3 Best Solar Generators for Your Fridge (With Run Times)

In this article, I have compiled three of the best solar generators that will power full-size refrigerators flawlessly. The generators are listed below.

I will be going in-depth on each solar generator listed and how long it can power your fridge using four common household refrigerators.

Ranking#1#2#3
ModelTitanYeti 3000 LithiumFlex AC
BrandPoint Zero EnergyGoal ZeroInergy
My Full ReviewTitan ReviewYeti 3000 Lithium ReviewN/A
ImageTitan solar generator front viewYeti 3000 Lithium front viewInergy Flex AC front view
Battery Capacity2,000+Wh3,075Wh1,069+Wh
Inverter3,000W Continuous; 6,000W Surge1,500W Continuous; 3,000W Surge1,500W Continuous; 3,000W Surge
Price$2,995.00$2,999.95$1,500.00

The best solar generator for a refrigerator is the Point Zero Energy Titan. It has a 3,000W continuous AC inverter, high solar input (2,000W max), and expandable 2,000Wh batteries to keep your fridge running for days. However, you may want one with different features depending on your needs.

RankingModelHighlights
1. Best OverallPoint Zero Energy Titan– Expandable batteries
– High power output
– Long-lasting batteries
2. Best TechnologyGoal Zero Yeti 3000 Lithium– Can use with smartphone app
– Large battery
3. Best in VersatilityInergy Flex AC– Expandable batteries
– Only 30 lbs with one battery

If you’re interested in using DIY solar generators to power your fridge, I have an article breaking down the components necessary to do so here: Can You Run a Refrigerator on Solar Power? Advantages & Breakdown.

1. Point Zero Energy Titan

Titan power station outside charging with solar panels

In the table below, I give the estimated hours of runtime for the Titan with four common full-size home refrigerators.

Refrigerator ModelSamsung 28.2 cu. ft. French Door RefrigeratorLG 26 cu. ft. 3-Door French Door Smart RefrigeratorGE 27.7 cu. ft. French Door Refrigerator (Energy Star)Whirlpool 28 cu. ft. Side-by-Side Refrigerator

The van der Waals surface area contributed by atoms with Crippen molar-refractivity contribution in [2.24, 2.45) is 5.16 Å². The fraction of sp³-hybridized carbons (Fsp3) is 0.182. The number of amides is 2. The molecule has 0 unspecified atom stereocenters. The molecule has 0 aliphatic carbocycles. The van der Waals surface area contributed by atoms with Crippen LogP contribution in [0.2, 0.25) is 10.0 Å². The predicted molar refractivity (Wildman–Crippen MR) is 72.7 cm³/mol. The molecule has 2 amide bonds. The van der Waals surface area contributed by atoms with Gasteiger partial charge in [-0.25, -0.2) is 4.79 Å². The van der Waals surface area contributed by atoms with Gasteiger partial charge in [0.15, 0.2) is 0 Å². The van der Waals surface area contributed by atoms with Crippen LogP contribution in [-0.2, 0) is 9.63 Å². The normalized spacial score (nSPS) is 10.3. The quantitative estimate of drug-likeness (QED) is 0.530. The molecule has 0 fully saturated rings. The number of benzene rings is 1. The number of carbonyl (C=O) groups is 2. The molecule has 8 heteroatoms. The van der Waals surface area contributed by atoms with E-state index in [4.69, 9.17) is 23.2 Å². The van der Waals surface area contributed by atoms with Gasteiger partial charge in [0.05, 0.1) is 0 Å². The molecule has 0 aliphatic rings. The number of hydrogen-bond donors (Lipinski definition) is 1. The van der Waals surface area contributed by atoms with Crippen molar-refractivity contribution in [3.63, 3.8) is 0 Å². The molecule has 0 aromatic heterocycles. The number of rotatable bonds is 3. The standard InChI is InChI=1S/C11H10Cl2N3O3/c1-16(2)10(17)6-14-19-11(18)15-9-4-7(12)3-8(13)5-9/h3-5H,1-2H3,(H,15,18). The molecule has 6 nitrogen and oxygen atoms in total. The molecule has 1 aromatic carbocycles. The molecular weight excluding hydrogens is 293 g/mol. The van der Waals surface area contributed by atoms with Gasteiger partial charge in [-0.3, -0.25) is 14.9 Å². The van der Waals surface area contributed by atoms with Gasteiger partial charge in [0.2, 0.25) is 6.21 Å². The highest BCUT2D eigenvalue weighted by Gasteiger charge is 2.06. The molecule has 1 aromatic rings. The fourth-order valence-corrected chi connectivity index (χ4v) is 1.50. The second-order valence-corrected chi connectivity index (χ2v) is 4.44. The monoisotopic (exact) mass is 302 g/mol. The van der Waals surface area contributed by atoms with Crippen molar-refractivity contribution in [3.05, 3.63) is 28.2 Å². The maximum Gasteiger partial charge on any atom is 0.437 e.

Energy Consumption (kWh/Year)645708725747
Daily Energy Consumption (Wh)1,7671,9401,9862,047
Standard Titan (2,000Wh) - Usable Hours Without Solar24 hours22 hours21.5 hours21 hours
Titan x2 Batteries (4,000Wh) - Usable Hours Without Solar48 hours44 hours43 hours42 hours
Standard Titan - Usable Hours With Max Solar Input (1,000W)UnlimitedUnlimitedUnlimitedUnlimited
Titan x2 Batteries - Usable Hours With Max Solar Input (2,000W)UnlimitedUnlimitedUnlimitedUnlimited

The Titan solar generator remains one of the most efficient solar generators in the market, and they are perfect for refrigerators.

Leading the market in their technology, the makers of the Titan, Point Zero Energy, put two MPPT charge controllers in the Titan, allowing you to charge with up to 1,000W of solar panels with one battery and 2,000W with two or more batteries attached.

This stat makes it one of a handful of the fastest charging solar generators on the market today.

The Titan comes with removable and expandable lithium-ion batteries that allow you to add as many batteries as you need for your home/cabin with ease.

Each battery is 2,000Wh which is rated for 2,000 charge cycles to 80% battery capacity.

To better understand these numbers, if I were to use the Titan (with one battery) every day and use it completely (from 100%-0% then charge it up again), it would last about 5.5 years before its battery capacity reduces to 80% of its original 2,000Wh.

Scenario – 3 Days Off-Grid With the Titan Solar Generator (4,000Wh)

In the event of a power outage, it’s important to know the Titan’s actual numbers to calculate how long you can keep your appliances/electronics running while the power is out.

Below, I have put together an example scenario where a family has no power for three days. I’ve used the Titan as the generator in this example and included other electronics that may be used in an even of a power outage, such as:

  • Full-size fridge (80W per hour on average – Using the LG 26 cu. ft. 3-Door French Door Smart Refrigerator as the example model)
  • Smartphones x 6 (5W x 6 = 30W) – OR iPad OR Laptop